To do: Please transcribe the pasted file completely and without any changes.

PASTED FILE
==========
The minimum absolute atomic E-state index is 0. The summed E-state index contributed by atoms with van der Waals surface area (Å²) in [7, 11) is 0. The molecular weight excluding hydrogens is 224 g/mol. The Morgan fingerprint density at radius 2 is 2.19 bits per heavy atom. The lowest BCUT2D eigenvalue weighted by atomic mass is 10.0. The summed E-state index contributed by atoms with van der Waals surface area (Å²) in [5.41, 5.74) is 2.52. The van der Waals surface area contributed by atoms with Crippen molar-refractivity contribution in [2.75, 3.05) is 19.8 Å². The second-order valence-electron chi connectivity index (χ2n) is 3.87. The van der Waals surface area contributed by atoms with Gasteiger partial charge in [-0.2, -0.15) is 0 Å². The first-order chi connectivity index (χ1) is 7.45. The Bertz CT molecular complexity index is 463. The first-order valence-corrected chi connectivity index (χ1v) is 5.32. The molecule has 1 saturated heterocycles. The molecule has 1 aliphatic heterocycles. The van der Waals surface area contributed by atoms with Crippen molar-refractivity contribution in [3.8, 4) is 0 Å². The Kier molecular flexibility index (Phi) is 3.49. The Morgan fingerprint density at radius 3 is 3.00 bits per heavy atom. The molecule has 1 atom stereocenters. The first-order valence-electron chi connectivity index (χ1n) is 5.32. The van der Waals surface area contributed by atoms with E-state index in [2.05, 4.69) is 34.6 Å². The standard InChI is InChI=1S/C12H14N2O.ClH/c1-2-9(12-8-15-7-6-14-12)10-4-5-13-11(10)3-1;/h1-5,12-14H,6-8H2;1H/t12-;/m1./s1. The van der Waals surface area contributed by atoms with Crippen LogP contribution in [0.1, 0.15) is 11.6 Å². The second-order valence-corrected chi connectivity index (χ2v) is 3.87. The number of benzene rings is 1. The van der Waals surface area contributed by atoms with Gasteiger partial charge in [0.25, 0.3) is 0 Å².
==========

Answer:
The minimum absolute atomic E-state index is 0. The summed E-state index contributed by atoms with van der Waals surface area (Å²) in [7, 11) is 0. The molecular weight excluding hydrogens is 224 g/mol. The Morgan fingerprint density at radius 2 is 2.19 bits per heavy atom. The lowest BCUT2D eigenvalue weighted by atomic mass is 10.0. The summed E-state index contributed by atoms with van der Waals surface area (Å²) in [5.41, 5.74) is 2.52. The van der Waals surface area contributed by atoms with Crippen molar-refractivity contribution in [2.75, 3.05) is 19.8 Å². The second-order valence-electron chi connectivity index (χ2n) is 3.87. The van der Waals surface area contributed by atoms with Gasteiger partial charge in [-0.2, -0.15) is 0 Å². The first-order chi connectivity index (χ1) is 7.45. The Bertz CT molecular complexity index is 463. The first-order valence-corrected chi connectivity index (χ1v) is 5.32. The molecule has 1 saturated heterocycles. The molecule has 1 aliphatic heterocycles. The van der Waals surface area contributed by atoms with Crippen molar-refractivity contribution in [3.8, 4) is 0 Å². The Kier molecular flexibility index (Phi) is 3.49. The Morgan fingerprint density at radius 3 is 3.00 bits per heavy atom. The molecule has 1 atom stereocenters. The first-order valence-electron chi connectivity index (χ1n) is 5.32. The van der Waals surface area contributed by atoms with E-state index in [2.05, 4.69) is 34.6 Å². The standard InChI is InChI=1S/C12H14N2O.ClH/c1-2-9(12-8-15-7-6-14-12)10-4-5-13-11(10)3-1;/h1-5,12-14H,6-8H2;1H/t12-;/m1./s1. The van der Waals surface area contributed by atoms with Crippen LogP contribution in [0.1, 0.15) is 11.6 Å². The second-order valence-corrected chi connectivity index (χ2v) is 3.87. The number of benzene rings is 1. The van der Waals surface area contributed by atoms with Gasteiger partial charge in [0.25, 0.3) is 0 Å².